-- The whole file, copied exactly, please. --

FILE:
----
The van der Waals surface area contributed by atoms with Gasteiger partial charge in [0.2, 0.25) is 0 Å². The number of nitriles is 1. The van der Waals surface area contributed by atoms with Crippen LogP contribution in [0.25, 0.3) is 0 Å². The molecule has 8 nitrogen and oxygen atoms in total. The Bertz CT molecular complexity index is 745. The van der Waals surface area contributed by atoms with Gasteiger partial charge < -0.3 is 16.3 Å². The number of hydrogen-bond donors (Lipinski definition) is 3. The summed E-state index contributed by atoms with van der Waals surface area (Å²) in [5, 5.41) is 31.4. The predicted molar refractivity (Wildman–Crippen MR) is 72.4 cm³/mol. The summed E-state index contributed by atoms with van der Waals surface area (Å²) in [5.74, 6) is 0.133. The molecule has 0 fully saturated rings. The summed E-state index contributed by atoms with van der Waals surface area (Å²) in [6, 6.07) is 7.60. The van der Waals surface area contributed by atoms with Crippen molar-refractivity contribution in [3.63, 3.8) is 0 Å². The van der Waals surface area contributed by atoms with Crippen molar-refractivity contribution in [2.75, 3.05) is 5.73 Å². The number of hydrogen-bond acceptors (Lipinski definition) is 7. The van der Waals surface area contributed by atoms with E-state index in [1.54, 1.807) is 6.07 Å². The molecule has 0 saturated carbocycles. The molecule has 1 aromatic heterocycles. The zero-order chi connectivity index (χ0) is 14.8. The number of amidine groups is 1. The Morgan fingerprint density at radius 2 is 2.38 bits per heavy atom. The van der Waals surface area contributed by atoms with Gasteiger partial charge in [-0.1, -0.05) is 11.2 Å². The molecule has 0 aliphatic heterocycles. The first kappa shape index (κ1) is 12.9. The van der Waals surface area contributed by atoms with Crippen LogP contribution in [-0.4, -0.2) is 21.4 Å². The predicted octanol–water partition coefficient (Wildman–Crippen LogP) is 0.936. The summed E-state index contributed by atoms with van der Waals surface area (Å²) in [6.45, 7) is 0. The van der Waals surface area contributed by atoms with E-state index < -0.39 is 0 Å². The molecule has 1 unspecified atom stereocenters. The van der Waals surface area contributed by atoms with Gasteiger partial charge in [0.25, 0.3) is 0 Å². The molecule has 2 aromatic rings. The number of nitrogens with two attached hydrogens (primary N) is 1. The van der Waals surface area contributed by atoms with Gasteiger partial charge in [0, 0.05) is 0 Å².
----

The van der Waals surface area contributed by atoms with Gasteiger partial charge in [0.2, 0.25) is 0 Å². The number of nitriles is 1. The van der Waals surface area contributed by atoms with Crippen LogP contribution in [0.25, 0.3) is 0 Å². The molecule has 8 nitrogen and oxygen atoms in total. The Bertz CT molecular complexity index is 745. The van der Waals surface area contributed by atoms with Gasteiger partial charge < -0.3 is 16.3 Å². The number of hydrogen-bond donors (Lipinski definition) is 3. The summed E-state index contributed by atoms with van der Waals surface area (Å²) in [5, 5.41) is 31.4. The predicted molar refractivity (Wildman–Crippen MR) is 72.4 cm³/mol. The summed E-state index contributed by atoms with van der Waals surface area (Å²) in [5.74, 6) is 0.133. The molecule has 0 fully saturated rings. The summed E-state index contributed by atoms with van der Waals surface area (Å²) in [6, 6.07) is 7.60. The van der Waals surface area contributed by atoms with Crippen molar-refractivity contribution in [3.63, 3.8) is 0 Å². The van der Waals surface area contributed by atoms with Crippen molar-refractivity contribution in [2.75, 3.05) is 5.73 Å². The number of hydrogen-bond acceptors (Lipinski definition) is 7. The van der Waals surface area contributed by atoms with E-state index in [1.54, 1.807) is 6.07 Å². The molecule has 0 saturated carbocycles. The molecule has 1 aromatic heterocycles. The zero-order chi connectivity index (χ0) is 14.8. The number of amidine groups is 1. The Morgan fingerprint density at radius 2 is 2.38 bits per heavy atom. The van der Waals surface area contributed by atoms with Gasteiger partial charge in [-0.1, -0.05) is 11.2 Å². The molecule has 0 aliphatic heterocycles. The first kappa shape index (κ1) is 12.9. The van der Waals surface area contributed by atoms with Crippen LogP contribution in [-0.4, -0.2) is 21.4 Å². The predicted octanol–water partition coefficient (Wildman–Crippen LogP) is 0.936. The summed E-state index contributed by atoms with van der Waals surface area (Å²) in [6.45, 7) is 0. The van der Waals surface area contributed by atoms with E-state index < -0.39 is 0 Å². The molecule has 1 unspecified atom stereocenters. The van der Waals surface area contributed by atoms with Gasteiger partial charge in [0.25, 0.3) is 0 Å². The molecule has 2 aromatic rings. The number of nitrogens with two attached hydrogens (primary N) is 1. The van der Waals surface area contributed by atoms with Gasteiger partial charge in [0, 0.05) is 0 Å².